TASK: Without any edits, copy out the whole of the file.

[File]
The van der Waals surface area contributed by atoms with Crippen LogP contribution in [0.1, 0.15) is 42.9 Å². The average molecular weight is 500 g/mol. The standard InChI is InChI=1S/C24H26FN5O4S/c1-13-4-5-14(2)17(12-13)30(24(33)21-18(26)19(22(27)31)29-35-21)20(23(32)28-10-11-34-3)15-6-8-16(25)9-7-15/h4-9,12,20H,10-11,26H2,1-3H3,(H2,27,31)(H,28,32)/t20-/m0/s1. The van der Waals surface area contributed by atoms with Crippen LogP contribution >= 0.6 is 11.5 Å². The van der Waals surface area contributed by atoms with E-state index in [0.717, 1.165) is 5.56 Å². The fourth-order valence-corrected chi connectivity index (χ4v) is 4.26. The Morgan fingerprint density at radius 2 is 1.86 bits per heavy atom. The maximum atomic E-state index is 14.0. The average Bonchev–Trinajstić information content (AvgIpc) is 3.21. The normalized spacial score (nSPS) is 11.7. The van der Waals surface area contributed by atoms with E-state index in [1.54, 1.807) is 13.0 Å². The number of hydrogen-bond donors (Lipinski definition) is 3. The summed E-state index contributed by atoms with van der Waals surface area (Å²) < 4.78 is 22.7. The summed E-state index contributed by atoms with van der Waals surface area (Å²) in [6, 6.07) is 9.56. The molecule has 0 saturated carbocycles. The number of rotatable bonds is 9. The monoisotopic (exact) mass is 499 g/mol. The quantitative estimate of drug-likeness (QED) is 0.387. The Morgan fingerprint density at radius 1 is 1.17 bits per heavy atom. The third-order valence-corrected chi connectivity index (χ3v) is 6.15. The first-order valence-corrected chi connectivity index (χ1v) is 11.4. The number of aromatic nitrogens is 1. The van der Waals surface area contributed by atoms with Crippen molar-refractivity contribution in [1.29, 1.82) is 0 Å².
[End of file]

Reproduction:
The van der Waals surface area contributed by atoms with Crippen LogP contribution in [0.1, 0.15) is 42.9 Å². The average molecular weight is 500 g/mol. The standard InChI is InChI=1S/C24H26FN5O4S/c1-13-4-5-14(2)17(12-13)30(24(33)21-18(26)19(22(27)31)29-35-21)20(23(32)28-10-11-34-3)15-6-8-16(25)9-7-15/h4-9,12,20H,10-11,26H2,1-3H3,(H2,27,31)(H,28,32)/t20-/m0/s1. The van der Waals surface area contributed by atoms with Crippen LogP contribution >= 0.6 is 11.5 Å². The van der Waals surface area contributed by atoms with E-state index in [0.717, 1.165) is 5.56 Å². The fourth-order valence-corrected chi connectivity index (χ4v) is 4.26. The Morgan fingerprint density at radius 2 is 1.86 bits per heavy atom. The maximum atomic E-state index is 14.0. The average Bonchev–Trinajstić information content (AvgIpc) is 3.21. The normalized spacial score (nSPS) is 11.7. The van der Waals surface area contributed by atoms with E-state index in [1.54, 1.807) is 13.0 Å². The number of hydrogen-bond donors (Lipinski definition) is 3. The summed E-state index contributed by atoms with van der Waals surface area (Å²) < 4.78 is 22.7. The summed E-state index contributed by atoms with van der Waals surface area (Å²) in [6, 6.07) is 9.56. The molecule has 0 saturated carbocycles. The number of rotatable bonds is 9. The monoisotopic (exact) mass is 499 g/mol. The quantitative estimate of drug-likeness (QED) is 0.387. The Morgan fingerprint density at radius 1 is 1.17 bits per heavy atom. The third-order valence-corrected chi connectivity index (χ3v) is 6.15. The first-order valence-corrected chi connectivity index (χ1v) is 11.4. The number of aromatic nitrogens is 1. The van der Waals surface area contributed by atoms with Crippen molar-refractivity contribution in [1.29, 1.82) is 0 Å².